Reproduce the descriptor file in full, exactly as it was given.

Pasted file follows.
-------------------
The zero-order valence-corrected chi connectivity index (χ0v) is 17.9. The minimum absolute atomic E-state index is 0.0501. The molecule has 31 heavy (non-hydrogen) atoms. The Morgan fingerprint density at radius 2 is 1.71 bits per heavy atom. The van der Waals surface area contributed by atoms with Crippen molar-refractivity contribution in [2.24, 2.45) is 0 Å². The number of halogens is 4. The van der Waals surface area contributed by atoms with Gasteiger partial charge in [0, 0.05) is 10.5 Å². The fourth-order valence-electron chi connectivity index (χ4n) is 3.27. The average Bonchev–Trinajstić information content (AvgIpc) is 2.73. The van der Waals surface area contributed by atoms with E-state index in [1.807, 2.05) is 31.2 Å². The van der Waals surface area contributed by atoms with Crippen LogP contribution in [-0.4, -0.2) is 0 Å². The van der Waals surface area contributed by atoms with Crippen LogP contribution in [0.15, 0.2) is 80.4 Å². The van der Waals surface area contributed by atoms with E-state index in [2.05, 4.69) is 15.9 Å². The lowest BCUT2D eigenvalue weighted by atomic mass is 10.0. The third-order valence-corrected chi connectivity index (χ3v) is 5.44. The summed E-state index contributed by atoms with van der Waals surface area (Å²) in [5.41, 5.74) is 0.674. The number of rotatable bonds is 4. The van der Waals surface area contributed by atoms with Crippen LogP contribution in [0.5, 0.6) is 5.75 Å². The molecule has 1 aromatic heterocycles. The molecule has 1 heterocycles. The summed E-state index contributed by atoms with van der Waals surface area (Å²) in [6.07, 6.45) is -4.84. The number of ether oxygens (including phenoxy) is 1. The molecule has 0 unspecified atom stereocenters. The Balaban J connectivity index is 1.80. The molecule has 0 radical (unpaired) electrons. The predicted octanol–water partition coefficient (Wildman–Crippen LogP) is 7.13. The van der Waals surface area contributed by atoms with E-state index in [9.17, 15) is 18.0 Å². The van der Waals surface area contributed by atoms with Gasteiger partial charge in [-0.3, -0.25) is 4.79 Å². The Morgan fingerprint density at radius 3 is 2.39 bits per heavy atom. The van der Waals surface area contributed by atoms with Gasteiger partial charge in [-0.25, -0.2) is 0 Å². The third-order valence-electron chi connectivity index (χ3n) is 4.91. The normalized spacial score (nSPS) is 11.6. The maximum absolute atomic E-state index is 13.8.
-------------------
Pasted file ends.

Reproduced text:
The zero-order valence-corrected chi connectivity index (χ0v) is 17.9. The minimum absolute atomic E-state index is 0.0501. The molecule has 31 heavy (non-hydrogen) atoms. The Morgan fingerprint density at radius 2 is 1.71 bits per heavy atom. The van der Waals surface area contributed by atoms with Crippen molar-refractivity contribution in [2.24, 2.45) is 0 Å². The number of halogens is 4. The van der Waals surface area contributed by atoms with Gasteiger partial charge in [0, 0.05) is 10.5 Å². The fourth-order valence-electron chi connectivity index (χ4n) is 3.27. The average Bonchev–Trinajstić information content (AvgIpc) is 2.73. The van der Waals surface area contributed by atoms with E-state index in [1.807, 2.05) is 31.2 Å². The van der Waals surface area contributed by atoms with Crippen LogP contribution in [-0.4, -0.2) is 0 Å². The van der Waals surface area contributed by atoms with Crippen LogP contribution in [0.15, 0.2) is 80.4 Å². The van der Waals surface area contributed by atoms with E-state index in [2.05, 4.69) is 15.9 Å². The lowest BCUT2D eigenvalue weighted by atomic mass is 10.0. The third-order valence-corrected chi connectivity index (χ3v) is 5.44. The summed E-state index contributed by atoms with van der Waals surface area (Å²) in [5.41, 5.74) is 0.674. The number of rotatable bonds is 4. The van der Waals surface area contributed by atoms with Crippen LogP contribution in [0.5, 0.6) is 5.75 Å². The molecule has 1 aromatic heterocycles. The molecule has 1 heterocycles. The summed E-state index contributed by atoms with van der Waals surface area (Å²) in [6.07, 6.45) is -4.84. The number of ether oxygens (including phenoxy) is 1. The molecule has 0 unspecified atom stereocenters. The Balaban J connectivity index is 1.80. The molecule has 0 radical (unpaired) electrons. The predicted octanol–water partition coefficient (Wildman–Crippen LogP) is 7.13. The van der Waals surface area contributed by atoms with E-state index in [9.17, 15) is 18.0 Å². The van der Waals surface area contributed by atoms with Gasteiger partial charge in [-0.3, -0.25) is 4.79 Å². The Morgan fingerprint density at radius 3 is 2.39 bits per heavy atom. The van der Waals surface area contributed by atoms with Gasteiger partial charge in [-0.25, -0.2) is 0 Å². The third-order valence-electron chi connectivity index (χ3n) is 4.91. The normalized spacial score (nSPS) is 11.6. The maximum absolute atomic E-state index is 13.8.